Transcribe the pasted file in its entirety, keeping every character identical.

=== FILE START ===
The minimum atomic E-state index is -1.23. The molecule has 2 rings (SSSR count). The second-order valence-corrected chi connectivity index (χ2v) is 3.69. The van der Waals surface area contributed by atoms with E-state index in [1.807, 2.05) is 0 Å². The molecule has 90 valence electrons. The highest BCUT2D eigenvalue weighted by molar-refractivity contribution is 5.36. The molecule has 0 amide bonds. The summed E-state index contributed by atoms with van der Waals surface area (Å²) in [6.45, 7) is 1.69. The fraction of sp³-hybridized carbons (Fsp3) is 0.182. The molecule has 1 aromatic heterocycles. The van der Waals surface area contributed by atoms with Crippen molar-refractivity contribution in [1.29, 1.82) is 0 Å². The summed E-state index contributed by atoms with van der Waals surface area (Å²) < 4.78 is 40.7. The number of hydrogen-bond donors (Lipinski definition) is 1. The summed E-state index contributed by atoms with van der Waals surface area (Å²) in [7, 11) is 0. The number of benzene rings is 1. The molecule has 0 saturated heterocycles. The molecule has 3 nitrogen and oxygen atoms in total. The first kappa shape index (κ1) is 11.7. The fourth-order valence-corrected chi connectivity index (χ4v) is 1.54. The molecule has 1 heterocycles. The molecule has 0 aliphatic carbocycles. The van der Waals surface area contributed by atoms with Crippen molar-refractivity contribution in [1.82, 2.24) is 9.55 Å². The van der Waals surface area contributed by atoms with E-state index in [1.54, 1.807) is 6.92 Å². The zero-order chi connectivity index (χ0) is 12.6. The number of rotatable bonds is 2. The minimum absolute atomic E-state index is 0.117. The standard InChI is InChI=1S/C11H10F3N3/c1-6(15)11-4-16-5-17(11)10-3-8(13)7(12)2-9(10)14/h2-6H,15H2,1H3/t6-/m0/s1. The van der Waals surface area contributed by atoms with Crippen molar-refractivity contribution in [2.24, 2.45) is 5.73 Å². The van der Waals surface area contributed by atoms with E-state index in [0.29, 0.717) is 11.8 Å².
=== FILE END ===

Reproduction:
The minimum atomic E-state index is -1.23. The molecule has 2 rings (SSSR count). The second-order valence-corrected chi connectivity index (χ2v) is 3.69. The van der Waals surface area contributed by atoms with E-state index in [1.807, 2.05) is 0 Å². The molecule has 90 valence electrons. The highest BCUT2D eigenvalue weighted by molar-refractivity contribution is 5.36. The molecule has 0 amide bonds. The summed E-state index contributed by atoms with van der Waals surface area (Å²) in [6.45, 7) is 1.69. The fraction of sp³-hybridized carbons (Fsp3) is 0.182. The molecule has 1 aromatic heterocycles. The van der Waals surface area contributed by atoms with Crippen molar-refractivity contribution in [1.29, 1.82) is 0 Å². The summed E-state index contributed by atoms with van der Waals surface area (Å²) < 4.78 is 40.7. The number of hydrogen-bond donors (Lipinski definition) is 1. The summed E-state index contributed by atoms with van der Waals surface area (Å²) in [7, 11) is 0. The number of benzene rings is 1. The molecule has 0 saturated heterocycles. The molecule has 3 nitrogen and oxygen atoms in total. The first kappa shape index (κ1) is 11.7. The fourth-order valence-corrected chi connectivity index (χ4v) is 1.54. The molecule has 1 heterocycles. The molecule has 0 aliphatic carbocycles. The van der Waals surface area contributed by atoms with Crippen molar-refractivity contribution in [1.82, 2.24) is 9.55 Å². The van der Waals surface area contributed by atoms with E-state index in [1.54, 1.807) is 6.92 Å². The zero-order chi connectivity index (χ0) is 12.6. The number of rotatable bonds is 2. The minimum absolute atomic E-state index is 0.117. The standard InChI is InChI=1S/C11H10F3N3/c1-6(15)11-4-16-5-17(11)10-3-8(13)7(12)2-9(10)14/h2-6H,15H2,1H3/t6-/m0/s1. The van der Waals surface area contributed by atoms with Crippen molar-refractivity contribution in [2.24, 2.45) is 5.73 Å². The van der Waals surface area contributed by atoms with E-state index in [0.29, 0.717) is 11.8 Å².